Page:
This first 225 hp merCruiser sterndrive proved to work well pushing a boat and was more powerful than competitor’s. But it had an odd worm gear and ring gear mechanism to crank the whole drive out of the water – 180 degrees about the crankshaft axis – for corrosion resistance and “prop changes from inside the boat.”

Don Aronow and mechanic, Knocky House, switched from inboards to race merCruisers in the Bahamas 500 and ever after.

Rapid follow-on design work brought the 110 and 140 hp merCruiser I, introduced in late 1961. It was followed quickly by the 310 hp merCruiser III in 1962. The original drive, renamed merCruiser II, was produced until replaced by a new design in 1970 – without the crank-up mechanism. The II and III were the platforms for racing variants.

Twin 225 hp merCruiser IIs powered the 1962 winner of the 184 mile Miami-Nassau "Ocean Power Boat Race." No bolsters. No canopies. No engine hatch. Just go!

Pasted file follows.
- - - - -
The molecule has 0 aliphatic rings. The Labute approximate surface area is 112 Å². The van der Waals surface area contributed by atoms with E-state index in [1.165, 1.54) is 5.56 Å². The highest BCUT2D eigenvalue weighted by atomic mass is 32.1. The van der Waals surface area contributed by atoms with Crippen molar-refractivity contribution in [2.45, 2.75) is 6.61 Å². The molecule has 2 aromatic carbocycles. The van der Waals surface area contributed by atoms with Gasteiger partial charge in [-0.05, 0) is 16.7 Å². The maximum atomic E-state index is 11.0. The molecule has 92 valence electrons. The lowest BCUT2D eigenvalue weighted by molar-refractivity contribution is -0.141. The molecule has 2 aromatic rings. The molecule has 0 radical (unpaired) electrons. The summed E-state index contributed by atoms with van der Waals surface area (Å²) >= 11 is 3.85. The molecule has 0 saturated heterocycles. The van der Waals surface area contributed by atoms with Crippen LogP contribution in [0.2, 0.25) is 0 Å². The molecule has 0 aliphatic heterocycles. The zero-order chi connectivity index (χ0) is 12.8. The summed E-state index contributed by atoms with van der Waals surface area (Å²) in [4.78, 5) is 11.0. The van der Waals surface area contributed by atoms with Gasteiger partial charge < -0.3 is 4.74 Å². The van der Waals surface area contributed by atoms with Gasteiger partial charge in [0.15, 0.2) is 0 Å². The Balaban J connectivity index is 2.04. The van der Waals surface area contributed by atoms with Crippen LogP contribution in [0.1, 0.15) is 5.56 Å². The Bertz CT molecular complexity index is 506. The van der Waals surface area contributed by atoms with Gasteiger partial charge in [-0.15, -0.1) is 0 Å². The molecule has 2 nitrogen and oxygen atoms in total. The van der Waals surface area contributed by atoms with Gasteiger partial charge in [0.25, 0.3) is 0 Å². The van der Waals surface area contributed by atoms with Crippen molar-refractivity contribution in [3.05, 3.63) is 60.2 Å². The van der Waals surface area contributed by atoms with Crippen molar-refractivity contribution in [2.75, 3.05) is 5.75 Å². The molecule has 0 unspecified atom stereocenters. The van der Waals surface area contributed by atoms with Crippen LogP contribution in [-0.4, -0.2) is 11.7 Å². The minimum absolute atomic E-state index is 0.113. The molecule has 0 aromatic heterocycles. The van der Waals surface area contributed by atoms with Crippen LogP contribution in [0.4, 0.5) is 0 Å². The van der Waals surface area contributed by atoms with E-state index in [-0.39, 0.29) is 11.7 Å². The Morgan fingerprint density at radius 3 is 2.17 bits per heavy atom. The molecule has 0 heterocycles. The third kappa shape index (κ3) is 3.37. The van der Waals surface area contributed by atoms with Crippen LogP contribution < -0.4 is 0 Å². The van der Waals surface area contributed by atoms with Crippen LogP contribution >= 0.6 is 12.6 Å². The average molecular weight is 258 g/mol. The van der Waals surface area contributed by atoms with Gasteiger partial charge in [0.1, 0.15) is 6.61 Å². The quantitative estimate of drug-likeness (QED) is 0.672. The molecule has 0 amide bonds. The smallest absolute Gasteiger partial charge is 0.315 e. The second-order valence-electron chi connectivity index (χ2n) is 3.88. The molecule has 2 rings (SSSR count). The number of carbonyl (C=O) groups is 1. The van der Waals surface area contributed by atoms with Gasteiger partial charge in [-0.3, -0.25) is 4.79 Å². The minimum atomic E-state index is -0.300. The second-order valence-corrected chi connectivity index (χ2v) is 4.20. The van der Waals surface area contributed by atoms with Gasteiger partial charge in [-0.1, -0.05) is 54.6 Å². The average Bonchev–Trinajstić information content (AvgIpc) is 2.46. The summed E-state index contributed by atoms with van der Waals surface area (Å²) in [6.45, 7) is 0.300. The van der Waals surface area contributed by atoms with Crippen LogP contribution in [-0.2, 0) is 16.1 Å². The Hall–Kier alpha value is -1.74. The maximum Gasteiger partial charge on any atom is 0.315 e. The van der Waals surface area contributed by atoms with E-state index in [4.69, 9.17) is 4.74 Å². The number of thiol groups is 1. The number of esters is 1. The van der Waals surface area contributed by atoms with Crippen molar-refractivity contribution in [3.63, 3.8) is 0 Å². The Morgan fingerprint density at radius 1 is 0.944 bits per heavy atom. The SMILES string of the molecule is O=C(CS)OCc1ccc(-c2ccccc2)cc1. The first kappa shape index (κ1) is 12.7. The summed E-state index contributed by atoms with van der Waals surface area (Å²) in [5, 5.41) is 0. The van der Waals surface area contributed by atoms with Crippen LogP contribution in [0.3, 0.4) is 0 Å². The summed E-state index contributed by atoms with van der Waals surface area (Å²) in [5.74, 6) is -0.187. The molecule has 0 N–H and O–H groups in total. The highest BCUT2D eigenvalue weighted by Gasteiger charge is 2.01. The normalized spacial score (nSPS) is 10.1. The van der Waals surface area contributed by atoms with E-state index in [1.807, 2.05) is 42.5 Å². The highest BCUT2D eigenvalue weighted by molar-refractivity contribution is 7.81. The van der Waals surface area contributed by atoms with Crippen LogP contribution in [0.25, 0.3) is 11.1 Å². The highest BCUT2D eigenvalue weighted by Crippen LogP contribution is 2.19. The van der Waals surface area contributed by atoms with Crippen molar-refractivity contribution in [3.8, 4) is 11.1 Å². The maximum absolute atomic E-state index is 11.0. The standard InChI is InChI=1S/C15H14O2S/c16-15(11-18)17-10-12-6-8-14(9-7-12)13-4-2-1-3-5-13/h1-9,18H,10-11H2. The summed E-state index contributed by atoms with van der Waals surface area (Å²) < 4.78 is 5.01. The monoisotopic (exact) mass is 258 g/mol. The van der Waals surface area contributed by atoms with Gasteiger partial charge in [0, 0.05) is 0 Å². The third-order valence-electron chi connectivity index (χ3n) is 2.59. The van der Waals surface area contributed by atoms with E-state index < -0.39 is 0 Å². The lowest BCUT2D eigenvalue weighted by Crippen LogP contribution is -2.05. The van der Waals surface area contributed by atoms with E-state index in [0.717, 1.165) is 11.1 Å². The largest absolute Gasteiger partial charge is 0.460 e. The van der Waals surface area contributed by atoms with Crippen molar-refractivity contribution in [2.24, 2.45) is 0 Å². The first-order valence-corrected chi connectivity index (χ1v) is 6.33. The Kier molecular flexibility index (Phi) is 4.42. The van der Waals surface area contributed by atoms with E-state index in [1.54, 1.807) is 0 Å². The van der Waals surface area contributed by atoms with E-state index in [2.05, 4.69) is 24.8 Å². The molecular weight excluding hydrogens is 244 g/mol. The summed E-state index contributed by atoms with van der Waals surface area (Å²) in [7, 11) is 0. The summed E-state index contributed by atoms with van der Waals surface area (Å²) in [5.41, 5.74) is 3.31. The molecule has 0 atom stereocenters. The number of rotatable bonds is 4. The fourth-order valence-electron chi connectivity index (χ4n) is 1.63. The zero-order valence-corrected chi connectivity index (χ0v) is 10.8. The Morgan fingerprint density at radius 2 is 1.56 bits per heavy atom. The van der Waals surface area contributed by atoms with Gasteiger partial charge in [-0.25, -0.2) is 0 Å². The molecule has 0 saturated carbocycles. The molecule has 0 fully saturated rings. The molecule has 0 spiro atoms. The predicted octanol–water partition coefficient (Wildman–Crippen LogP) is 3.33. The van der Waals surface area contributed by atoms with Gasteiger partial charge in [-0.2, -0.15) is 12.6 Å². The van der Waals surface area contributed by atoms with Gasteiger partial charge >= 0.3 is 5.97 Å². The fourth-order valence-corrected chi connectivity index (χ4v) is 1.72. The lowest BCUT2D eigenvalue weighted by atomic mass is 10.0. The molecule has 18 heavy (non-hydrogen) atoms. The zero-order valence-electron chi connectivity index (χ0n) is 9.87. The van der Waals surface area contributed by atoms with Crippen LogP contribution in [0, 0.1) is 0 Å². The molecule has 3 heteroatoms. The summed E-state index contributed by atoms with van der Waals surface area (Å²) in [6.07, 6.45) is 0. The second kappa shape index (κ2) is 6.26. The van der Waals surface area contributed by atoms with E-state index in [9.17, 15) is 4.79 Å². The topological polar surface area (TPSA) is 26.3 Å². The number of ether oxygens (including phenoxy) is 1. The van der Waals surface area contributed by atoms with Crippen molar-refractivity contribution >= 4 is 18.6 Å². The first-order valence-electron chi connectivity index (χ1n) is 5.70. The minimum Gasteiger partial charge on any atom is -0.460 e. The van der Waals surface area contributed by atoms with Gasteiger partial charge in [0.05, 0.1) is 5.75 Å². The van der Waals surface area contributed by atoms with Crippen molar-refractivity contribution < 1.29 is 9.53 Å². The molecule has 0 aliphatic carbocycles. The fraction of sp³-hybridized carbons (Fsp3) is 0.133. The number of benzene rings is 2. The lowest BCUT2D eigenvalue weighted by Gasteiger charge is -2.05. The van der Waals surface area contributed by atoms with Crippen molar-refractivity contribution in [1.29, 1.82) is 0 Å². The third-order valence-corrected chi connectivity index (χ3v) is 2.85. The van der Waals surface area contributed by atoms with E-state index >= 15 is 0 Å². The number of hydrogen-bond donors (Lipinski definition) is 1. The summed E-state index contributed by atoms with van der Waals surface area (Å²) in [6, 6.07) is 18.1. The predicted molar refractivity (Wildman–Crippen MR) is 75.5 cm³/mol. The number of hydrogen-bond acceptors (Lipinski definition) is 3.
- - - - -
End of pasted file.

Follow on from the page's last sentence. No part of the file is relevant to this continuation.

By 1962, there was a “Super Speed Master” (SSM) version of the merCruiser II. From inception, factory owned Mercury Racing teams were conquering all comers in offshore power boat racing. That’s where “the enemy” was. Offshore victories told the world merCruiser had arrived. Market supremacy followed quickly.

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Miami is almost here!

I’m getting all excited. In less than a month, the Miami International Boat Show will open its doors! In my opinion, Miami is the best high performance boating venue in the world. It’s a chance for me to escape Wisconsin’s winter and catch up with my industry friends and many of our customers. And there’s always something new. This year’s show appears to be no exception.